By Vuyani Ndaba
JOHANNESBURG (Reuters) – South Africa’s economic growth is expected to pick up slightly next year due to better energy supply, a Reuters poll found, while slowing inflation might give consumers some respite although the bigger risk is it remains elevated.
Gross domestic product (GDP) is expected to expand by 1.2% next year, better than a 1.1% expectation in a September poll and compared to a median estimate of 0.7% for this year. In 2025 it is forecast to grow 1.7%.
“We expect growth to stage a mild improvement into next year on the back of an improvement in the supply of energy. This should have positive ramifications for confidence in the household and business sectors,” said Sanisha Packirisamy, an economist at Momentum Investments.
“Moreover, real wages are expected to improve as inflation continues to shift towards the midpoint of the target band on a more sustainable basis, providing a lift in purchasing power for households.”
Inflation in South Africa is expected to break to 4.8% next year, slightly slower than predicted in last month’s poll, and compared with 5.8% estimated for this year.
In 2025 inflation is forecast to slow to 4.5% – in the middle of the South African Reserve Bank’s 3%-6% comfort range.
Still, all 10 economists who responded to an additional question said risks to the inflation outlook were skewed more to it being higher over the coming year, with some wary of currency weakness and government-set prices.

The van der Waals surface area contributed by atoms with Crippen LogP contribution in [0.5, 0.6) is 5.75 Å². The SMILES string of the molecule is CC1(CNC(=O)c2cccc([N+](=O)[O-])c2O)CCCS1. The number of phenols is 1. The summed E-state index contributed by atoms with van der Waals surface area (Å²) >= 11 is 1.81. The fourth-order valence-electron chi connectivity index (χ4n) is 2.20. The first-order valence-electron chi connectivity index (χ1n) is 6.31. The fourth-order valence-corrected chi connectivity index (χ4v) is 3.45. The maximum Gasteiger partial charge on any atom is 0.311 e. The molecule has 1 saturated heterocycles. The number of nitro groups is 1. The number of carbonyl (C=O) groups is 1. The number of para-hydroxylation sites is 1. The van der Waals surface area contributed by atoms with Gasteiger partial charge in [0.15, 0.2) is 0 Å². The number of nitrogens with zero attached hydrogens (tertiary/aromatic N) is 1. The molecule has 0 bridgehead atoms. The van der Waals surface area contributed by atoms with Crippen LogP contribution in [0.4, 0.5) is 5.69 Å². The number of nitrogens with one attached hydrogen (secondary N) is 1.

Economists expect the South African Reserve Bank to wait until either January or March before cutting its repo rate by 25 basis points to 8.00%.
Rates are then expected to be cut by the same amount in May, the only policy meeting in the second quarter, and then again either in July or September to 7.50% before a brief pause into 2025. The repo rate is forecast to end 2025 at 7.00%.
The SARB’s negative real rates turned positive at the end of last year and look to remain so for the rest of the horizon.
Still, the head of South Africa’s central bank said on Wednesday the government needed to rebuild its fiscal buffers to help bring down inflation, and he expected domestic interest rates to stay higher for longer.
In the world’s biggest economy, the United States, the latest Federal Reserve minutes showed policymakers wrestling with risks they agreed were no longer just about inflation.